startinglineThe weather was sunny, hot and humid – 80s with over 65% humidity and no breeze (for the most part). I was warm within minutes. The course had downhill and uphill parts. There was very little shade – mainly under the bridges. I was able to maintain a decent pace and not waste too much energy weaving around people. I liked that the course was scenic, with views of Rochester and the water. There was a mile marker at mile one and a few water stops along the course. I did think that it was a BAD idea to give out water bottles instead of cups of water at the stops. It was a big waste as people only took a sip and also a dangerous hazard in the road you could trip over.

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By the time I got to mile 2, I was really ready to stop. But, I kept going and eventually saw the marker for mile 3 and then FINALLY the home stretch. The final part was the same route you take for the Rochester half marathon. I tried to pick up the pace for the last section the best I could. I ended up finishing in 37.07, a 10:36 min mile pace. Slow, but I will take it – all things considered (weight/heat/crowds).

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Only 5 of my coworkers (out of 36) participated. I don’t blame them. If I wasn’t trying to earn points for a running plaque, I would have passed on this one too.

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Our company team. Go team Oldcastle! #RochesterRecruitingOffice

That being said, the cool thing about this race is that it’s probably the largest race you’ll do. You are running alongside thousands of people. It’s very cool to see the throngs of people and be a part of that. However, if you don’t like crowds or are claustrophobic, that can be an issue. I like to run in my own pocket of space, but obviously at an event this big, it’s just not possible. I like seeing the wave of people. I just have to remind myself to conserve energy and not waste time weaving around people. Some walk, some start running at a pace too fast for them, etc… It’s all about the experience and not the time you get – so that’s fine.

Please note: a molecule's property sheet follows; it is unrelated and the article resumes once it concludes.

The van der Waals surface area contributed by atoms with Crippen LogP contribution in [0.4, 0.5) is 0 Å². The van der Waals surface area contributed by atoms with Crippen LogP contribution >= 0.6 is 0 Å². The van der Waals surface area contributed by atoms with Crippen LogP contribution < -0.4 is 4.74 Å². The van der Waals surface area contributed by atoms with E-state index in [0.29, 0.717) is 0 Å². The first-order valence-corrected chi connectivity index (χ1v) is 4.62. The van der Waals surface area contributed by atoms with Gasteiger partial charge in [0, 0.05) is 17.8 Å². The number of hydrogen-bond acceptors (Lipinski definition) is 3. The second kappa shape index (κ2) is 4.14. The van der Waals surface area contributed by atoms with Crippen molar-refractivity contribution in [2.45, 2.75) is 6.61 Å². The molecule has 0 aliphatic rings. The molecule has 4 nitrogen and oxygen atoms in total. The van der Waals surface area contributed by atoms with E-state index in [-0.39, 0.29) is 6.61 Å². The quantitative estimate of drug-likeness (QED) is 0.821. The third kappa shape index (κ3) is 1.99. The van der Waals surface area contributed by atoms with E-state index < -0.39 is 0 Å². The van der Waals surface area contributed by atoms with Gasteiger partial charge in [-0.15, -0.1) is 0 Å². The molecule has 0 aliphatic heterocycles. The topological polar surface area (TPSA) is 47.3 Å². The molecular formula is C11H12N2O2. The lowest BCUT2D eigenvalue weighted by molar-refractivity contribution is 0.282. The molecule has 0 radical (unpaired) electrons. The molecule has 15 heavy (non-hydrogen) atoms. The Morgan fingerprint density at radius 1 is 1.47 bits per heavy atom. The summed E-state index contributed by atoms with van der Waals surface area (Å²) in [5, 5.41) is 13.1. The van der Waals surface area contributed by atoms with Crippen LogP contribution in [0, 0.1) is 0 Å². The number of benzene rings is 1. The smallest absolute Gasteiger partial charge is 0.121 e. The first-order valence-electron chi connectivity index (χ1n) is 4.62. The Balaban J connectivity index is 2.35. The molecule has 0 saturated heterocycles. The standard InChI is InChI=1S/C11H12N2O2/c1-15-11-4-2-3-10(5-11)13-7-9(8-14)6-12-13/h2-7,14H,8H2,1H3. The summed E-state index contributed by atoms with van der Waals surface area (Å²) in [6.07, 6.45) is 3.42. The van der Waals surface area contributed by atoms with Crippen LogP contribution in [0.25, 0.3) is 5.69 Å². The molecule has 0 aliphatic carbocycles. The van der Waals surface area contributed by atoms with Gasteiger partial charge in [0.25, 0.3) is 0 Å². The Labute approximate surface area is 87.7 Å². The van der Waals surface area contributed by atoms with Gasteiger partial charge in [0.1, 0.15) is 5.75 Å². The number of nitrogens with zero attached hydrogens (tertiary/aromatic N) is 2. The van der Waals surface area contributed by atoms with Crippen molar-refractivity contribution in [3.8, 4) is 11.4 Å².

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After the race, I walked underneath a huge misting fan – heavenly – and then went and got my t-shirt (redeemable via a tear off portion of your bib) and grabbed a banana. We then headed inside Frontier field where you could buy food and drink. Other companies paid for a spot inside the stadium. They also had a band playing on the field. It was awkward not having a space to hang out. And, even if you did, a stadium of seats certainly doesn’t make mingling or seeing the other companies easy. The whole point of the race is to have fun with your coworkers and see other local companies as well. This venue is not the place to do that! I heard many similar complaints. I’m not surprised they had lower numbers. Running a race mid summer is not fun for the casual runner. In addition, school districts are on break and people go on vacation. So, a big thumbs down for all that.

The shuttles to head back to MCC started at 8:30. The return trip was much quicker and cooler. All and all, I was glad I did the race – because I was unable to run it last year due to my weight. However, they definitely should reevaluate whether this is the right venue and date for this race. As for me, I don’t plan to run a race again until it’s cooler out (hello Fall!) and I’ve lost more weight. Until then – see you on the roads!

Time: 6:45 pm
Weather: 80s, sunny and humid
Location: Rochester, NY (Frontier Field)
Course:  3.5 miles – flat with some uphill & downhill parts, around the city 
Results:
2017
Press (includes slide show and video from race) Democrat & Chronicle
Amenities:
water bottles, bananas, shuttle service, porta potties
Waterstops: two
More Info: Rochester Race Website